Monday, March 01, 2010

Book Club: Sons & Other Flammable Objects, by Porochista Khakpour

Hi everybody! Welcome to our March Book Club "meeting." Today we're talking about Sons & Other Flammable Objects, Porochista Khakpour's debut novel, which is published by Grove.

Be sure to check out Undomestic Goddess's interview with Porochista--it's about much more interesting things than my publishing-related questions!

Also, if you're in the mood for a little short fiction, Porochista just published this brand spanking new short story in Guernica.

And now, Editorial Ass's Three Questions for Authors, with Porochista Khakpour:

MR: How did you get your agent?
PK: I had one agent at first who everyone on earth raved about, but he was a truly awful fit for me. I don't know know what happened, but I think I caught him at a bad time--he was completely absent from my world. So I was back to the drawing board, looking for new agents in New York, while being very poor and depressed. It wasn't going too well. Then I met a writer--a pretty well known one--on the street in the East Village one night. We hit it off and began dating. He felt bad for me struggling as I was and so I think he just thought he was doing a cute favor for me by passing on my manuscript to his agent. He hadn't read a word of my writing. But it turned out she really loved it and she is still my agent today.

MR: How did you get your book deal?
PK: A year and a half before my agent sold it, a friend of mine who was quitting his job as an assistant at the publishing house that bought my book, asked me, just for the hell of it, to email him my novel. I had shown him a chapter or two when I was in the process of writing it and he had liked it. But I told him it was nowhere near done, just a very rough draft. He said it was his last day and he wanted to see what would happen if he just tossed it on the desk of a prominent editor there who would likely toss it back into the slush pile, but who maybe, on some off-off-off chance might peek at it. . .I said fine and thought nothing of it. I was a shopgirl at Rodeo Drive at the time and miserable. I suddenly got an email out of nowhere from this prominent editor a week later saying she had been crying and laughing all week, reading it on the subway ride home. She wanted to know how to proceed. I thought it was a joke. In any case, I had no final draft and no agent so I exercised amazing restraint and said I'd have to wait, which she understood. I don't think I even grasped what a big editor she was. Finally, a year and a half later I had an agent and a real draft and we sold it to that same publishing house, a very happy ending.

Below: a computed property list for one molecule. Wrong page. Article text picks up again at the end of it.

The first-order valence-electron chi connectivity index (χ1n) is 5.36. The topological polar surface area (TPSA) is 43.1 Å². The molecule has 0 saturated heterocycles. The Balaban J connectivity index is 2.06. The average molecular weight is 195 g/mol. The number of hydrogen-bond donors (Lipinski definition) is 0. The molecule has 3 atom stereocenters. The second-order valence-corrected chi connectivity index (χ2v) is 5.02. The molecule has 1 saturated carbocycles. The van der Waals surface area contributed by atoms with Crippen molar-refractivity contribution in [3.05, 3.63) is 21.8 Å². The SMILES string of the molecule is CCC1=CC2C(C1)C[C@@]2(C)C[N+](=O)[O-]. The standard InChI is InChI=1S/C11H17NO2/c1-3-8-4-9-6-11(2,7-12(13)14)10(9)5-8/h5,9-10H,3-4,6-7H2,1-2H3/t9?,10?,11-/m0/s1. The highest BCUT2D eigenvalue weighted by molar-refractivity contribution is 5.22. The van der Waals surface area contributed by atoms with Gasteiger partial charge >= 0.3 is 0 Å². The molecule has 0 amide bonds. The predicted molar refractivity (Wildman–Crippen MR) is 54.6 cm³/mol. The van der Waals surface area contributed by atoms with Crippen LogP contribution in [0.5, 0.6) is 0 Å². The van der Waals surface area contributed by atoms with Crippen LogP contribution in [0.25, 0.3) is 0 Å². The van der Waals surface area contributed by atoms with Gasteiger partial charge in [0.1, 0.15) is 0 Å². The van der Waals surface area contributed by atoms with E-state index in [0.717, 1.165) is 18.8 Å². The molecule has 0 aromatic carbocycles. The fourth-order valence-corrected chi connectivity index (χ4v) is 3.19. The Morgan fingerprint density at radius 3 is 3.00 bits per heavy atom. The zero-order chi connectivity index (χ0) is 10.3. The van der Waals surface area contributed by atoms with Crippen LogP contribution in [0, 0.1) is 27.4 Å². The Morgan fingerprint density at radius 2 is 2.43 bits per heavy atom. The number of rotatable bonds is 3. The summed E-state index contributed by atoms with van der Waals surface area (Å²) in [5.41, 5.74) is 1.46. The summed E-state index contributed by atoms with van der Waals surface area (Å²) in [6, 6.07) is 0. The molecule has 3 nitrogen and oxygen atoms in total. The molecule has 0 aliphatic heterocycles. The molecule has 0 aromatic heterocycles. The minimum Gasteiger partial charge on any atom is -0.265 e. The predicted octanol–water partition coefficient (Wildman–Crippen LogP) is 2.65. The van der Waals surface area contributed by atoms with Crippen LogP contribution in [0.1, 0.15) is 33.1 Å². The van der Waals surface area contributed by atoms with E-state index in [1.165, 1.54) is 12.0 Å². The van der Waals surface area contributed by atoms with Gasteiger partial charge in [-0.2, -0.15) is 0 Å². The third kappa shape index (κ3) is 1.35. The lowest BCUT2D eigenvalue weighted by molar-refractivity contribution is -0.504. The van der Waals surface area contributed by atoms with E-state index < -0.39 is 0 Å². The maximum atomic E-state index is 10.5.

MR: Are you working on another novel?
PK: Yes! I began it last summer and it is going suspiciously smoothly. Well, at least quickly. But, yes, I am happy to finally say I honestly am.

MR: Thanks so much for dropping by, Porochista! I can't wait to read what's next :)


Kristan said...

WOW what a story!

Anonymous said...

she is on the cover of poets and writers mag this month!

karissa said...

what i enjoyed about this book was the language. it was quirky and different, funny yet poignant in a lot of places. it wasn't your typical "immigrant" story in that the style was different... which makes it fresh to read. i found myself feeling so sad for the poor dad who didn't know how to reach out to his son appropriately, and who is so burdened by sadness in so many ways. the mom and her secret friends were hilarious.

S.K. Azoulay said...


I should date a writer, and ask my friends in the publishing industry to quit their jobs.

I'm on it.

Lyndsay said...

Whew, I just finished reading this yesterday! In the beginning I was really into it, thinking that Porochista has a great voice (and great control over that voice) and loved the descriptions of Xerxes growing up. But towards the middle/end I got a bit bogged down by the literary-ness of it all--I felt that it was becoming a tad bit overwritten. That, and I could sort of see where the story was going.

I'm glad I got through it, and just hope that her next effort won't seem like she's trying too hard to be overly literary while grappling with some very serious themes (immigration, the post-9/11 world, familial estrangement, etc).